Nebraska can be roughly characterized as having 4 regions:
- Grand Island
- North Platte
- Pine Ridge – a historic region of pine forests, rugged buttes and badlands formations in the northwest corner of the state.
- Sand Hills are the largest formation of sand dunes in the western hemisphere, and the largest area of grass-stabilized dunes in the world. The Sand Hills encompass 19,300 square miles, or about 12.75 million acres. The dunes can be as high as 400 feet and stretch for 20 miles, with slopes as steep as 25%. The area is sparsley populated, with widely spaced ranches and small towns.
- Western Foothills - large expanse of steep forested buttes that rise over flat valleys covering the most western part of the state (generally called the "Panhandle"). They are the transition point from plains to mountains, hence the name Foothills.
- Metropolitan contains Omaha, Lincoln, and other large cities in between the two, and is located in east-central Nebraska. Includes many attractions, mostly city attractions, such as entertainment, dining, museums, and more.
- Lewis & Clark National Historic Trail - Between May 1804 and September 1806, 32 men, one woman, and a baby traveled from the plains of the Midwest to the shores of the Pacific Ocean. They called themselves the Corps of Discovery.
Nebraska has a reputation of being a flat, monotonous region of farm and ranchland, but this stereotype has come from the many people who drive across Nebraska on the Interstate 80 corridor (the Platte River valley). Those who venture off this heavily travelled road discover that Nebraska does have a subtle, wide-open beauty that is all its own.
The vast majority of Nebraskans speak American English with a neutral "Standard Midwestern" accent. In some rural areas of the state, people speak with a slight accent best described as "country twang"; this accent is also easy to understand. Nebraska is largely devoid of unusual terms for everyday items, with a few exceptions:
- Soda is nearly universially referred to as pop.
- Beer served from a keg at a bar is a draw; a half beer/half tomato juice drink in rural areas is a red draw.
- The town of Norfolk is pronounced Norfork and the town of Beatrice is pronounced Bee-at'-riss
- The town of Papillion is pronounced Pap-pill'-yun.
Nebraska has a fast-growing, Hispanic population, largely concentrated in its medium-sized cities and Omaha. In these areas, governments, businesses, and community organizations often provide services in Spanish.
By car: Nebraska's major national highway corridor is Interstate 80, which runs east-west across the state. Other major highways that enter Nebraska include Interstate 76 (from Colorado), US 81 (major north-south route), US 20 (northern east-west route), US 26 (from Wyoming), and US 385/Nebraska 71 (western north-south route).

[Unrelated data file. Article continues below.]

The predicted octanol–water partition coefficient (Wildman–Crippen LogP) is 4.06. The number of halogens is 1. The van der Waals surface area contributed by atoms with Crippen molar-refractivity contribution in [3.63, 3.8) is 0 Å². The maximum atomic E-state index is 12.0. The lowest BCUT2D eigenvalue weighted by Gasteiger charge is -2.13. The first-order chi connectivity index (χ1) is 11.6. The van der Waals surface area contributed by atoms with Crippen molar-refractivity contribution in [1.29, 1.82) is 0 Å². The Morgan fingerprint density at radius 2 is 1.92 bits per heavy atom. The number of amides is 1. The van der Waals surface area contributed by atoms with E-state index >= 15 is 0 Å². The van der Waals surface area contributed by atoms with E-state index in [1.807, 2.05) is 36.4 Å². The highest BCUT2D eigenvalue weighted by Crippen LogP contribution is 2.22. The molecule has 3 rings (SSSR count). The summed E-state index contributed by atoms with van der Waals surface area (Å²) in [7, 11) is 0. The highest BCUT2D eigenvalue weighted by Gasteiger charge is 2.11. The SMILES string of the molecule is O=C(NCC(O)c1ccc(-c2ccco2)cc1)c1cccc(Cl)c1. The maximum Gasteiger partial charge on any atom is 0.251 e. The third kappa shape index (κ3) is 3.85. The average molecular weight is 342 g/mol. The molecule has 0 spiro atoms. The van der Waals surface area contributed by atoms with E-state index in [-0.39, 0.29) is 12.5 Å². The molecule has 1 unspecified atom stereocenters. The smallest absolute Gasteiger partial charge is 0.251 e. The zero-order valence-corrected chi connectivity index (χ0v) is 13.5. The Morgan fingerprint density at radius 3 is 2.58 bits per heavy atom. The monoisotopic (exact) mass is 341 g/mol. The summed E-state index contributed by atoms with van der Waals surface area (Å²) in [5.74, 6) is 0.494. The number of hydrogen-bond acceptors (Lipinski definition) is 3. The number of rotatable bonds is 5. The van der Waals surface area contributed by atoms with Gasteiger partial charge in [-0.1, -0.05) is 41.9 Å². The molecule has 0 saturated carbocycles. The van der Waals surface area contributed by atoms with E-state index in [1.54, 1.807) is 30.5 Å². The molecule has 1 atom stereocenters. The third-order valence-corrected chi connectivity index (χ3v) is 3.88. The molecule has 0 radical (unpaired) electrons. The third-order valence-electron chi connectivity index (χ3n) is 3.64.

By plane: The two major airports in Nebraska are located in Omaha and Lincoln. Omaha is served by all major airlines; Lincoln is served by Northwest and United. There are no direct international flights to any Nebraska airport. Other airports with commercial service are in Alliance, Chadron, Grand Island, Kearney, McCook, North Platte and Scottsbluff. The Sioux City, Iowa airport serves the northeast corner of the state.
By train: Amtrak makes stops daily in Omaha, Lincoln, Hastings, Holdrege and McCook. The only train serving the state is the California Zephyr. It will bring you in from San Fransisco (Emeryville), Salt Lake City, and Denver from the west and Chicago from the east. Amtrak's stops are generally in the middle of the night no matter what direction you come from.
By bus: Greyhound serves Omaha and Lincoln. Two other companies, Arrow Stage Lines and Burlington Trailways, make a number of stops in other Nebraska cities. Jefferson Lines also serves Omaha from Kansas City, Fargo, and Winnepeg, Manitoba.
Nebraska is a large, sparsely populated state; the vast majority of Nebraska can only be seen by car.
- Scotts Bluff National Monument - large rock formations in the midst of flat land
- Chimney Rock National Historic Site - a landmark for travelers in the 1800s, this 500 foot-tall stone pillar marked the end of the prairies and the beginning of the foothills of the Rocky Mountains
- Ashfall Fossil Beds State Historical Park  near Royal - an active paleontological dig displaying the remains of rhinos, camels, and three-toed horses that lived in the area 12 million years ago
- Toadstool State Park - a large expanse of a rock formation known as "toadstools" (basically very large boulders sitting on top of small spires of rock) often seen in the Roadrunner cartoons
- Migration - millions of cranes, waterfowl and other birds migrate along the Platte River in spring and fall months
- Archway Monument - just outside of Kearney